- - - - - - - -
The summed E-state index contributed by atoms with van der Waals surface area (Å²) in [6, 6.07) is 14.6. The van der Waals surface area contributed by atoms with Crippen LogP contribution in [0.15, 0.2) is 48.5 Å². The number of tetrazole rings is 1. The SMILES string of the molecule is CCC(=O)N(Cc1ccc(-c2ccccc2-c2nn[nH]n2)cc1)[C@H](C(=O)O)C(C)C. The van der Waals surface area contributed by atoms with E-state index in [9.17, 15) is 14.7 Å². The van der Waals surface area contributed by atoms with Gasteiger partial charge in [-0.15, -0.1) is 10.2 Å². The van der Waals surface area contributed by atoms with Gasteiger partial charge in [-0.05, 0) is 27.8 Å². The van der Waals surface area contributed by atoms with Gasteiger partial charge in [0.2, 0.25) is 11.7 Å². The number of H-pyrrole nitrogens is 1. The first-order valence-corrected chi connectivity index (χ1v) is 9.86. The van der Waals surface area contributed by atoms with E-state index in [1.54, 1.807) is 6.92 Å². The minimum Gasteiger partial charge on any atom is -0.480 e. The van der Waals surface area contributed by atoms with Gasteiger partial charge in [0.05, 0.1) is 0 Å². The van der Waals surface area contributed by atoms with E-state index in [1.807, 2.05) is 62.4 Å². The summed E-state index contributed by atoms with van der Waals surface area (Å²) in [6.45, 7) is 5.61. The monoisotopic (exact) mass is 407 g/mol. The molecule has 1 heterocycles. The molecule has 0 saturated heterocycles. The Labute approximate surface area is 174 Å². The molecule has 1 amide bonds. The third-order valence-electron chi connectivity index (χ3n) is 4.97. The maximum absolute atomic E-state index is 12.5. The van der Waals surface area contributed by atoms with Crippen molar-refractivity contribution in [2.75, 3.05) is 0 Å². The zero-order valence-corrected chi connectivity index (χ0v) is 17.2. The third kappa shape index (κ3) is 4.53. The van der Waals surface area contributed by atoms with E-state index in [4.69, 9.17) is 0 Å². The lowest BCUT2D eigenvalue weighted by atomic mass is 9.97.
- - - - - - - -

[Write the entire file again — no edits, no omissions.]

The summed E-state index contributed by atoms with van der Waals surface area (Å²) in [6, 6.07) is 14.6. The van der Waals surface area contributed by atoms with Crippen LogP contribution in [0.15, 0.2) is 48.5 Å². The number of tetrazole rings is 1. The SMILES string of the molecule is CCC(=O)N(Cc1ccc(-c2ccccc2-c2nn[nH]n2)cc1)[C@H](C(=O)O)C(C)C. The van der Waals surface area contributed by atoms with E-state index in [9.17, 15) is 14.7 Å². The van der Waals surface area contributed by atoms with Gasteiger partial charge in [-0.15, -0.1) is 10.2 Å². The van der Waals surface area contributed by atoms with Gasteiger partial charge in [-0.05, 0) is 27.8 Å². The van der Waals surface area contributed by atoms with Gasteiger partial charge in [0.2, 0.25) is 11.7 Å². The number of H-pyrrole nitrogens is 1. The first-order valence-corrected chi connectivity index (χ1v) is 9.86. The van der Waals surface area contributed by atoms with E-state index in [1.54, 1.807) is 6.92 Å². The minimum Gasteiger partial charge on any atom is -0.480 e. The van der Waals surface area contributed by atoms with Gasteiger partial charge in [0.05, 0.1) is 0 Å². The van der Waals surface area contributed by atoms with E-state index in [1.807, 2.05) is 62.4 Å². The summed E-state index contributed by atoms with van der Waals surface area (Å²) in [6.45, 7) is 5.61. The monoisotopic (exact) mass is 407 g/mol. The molecule has 1 heterocycles. The molecule has 0 saturated heterocycles. The Labute approximate surface area is 174 Å². The molecule has 1 amide bonds. The third-order valence-electron chi connectivity index (χ3n) is 4.97. The maximum absolute atomic E-state index is 12.5. The van der Waals surface area contributed by atoms with Crippen molar-refractivity contribution in [2.75, 3.05) is 0 Å². The zero-order valence-corrected chi connectivity index (χ0v) is 17.2. The third kappa shape index (κ3) is 4.53. The van der Waals surface area contributed by atoms with E-state index in [4.69, 9.17) is 0 Å². The lowest BCUT2D eigenvalue weighted by atomic mass is 9.97.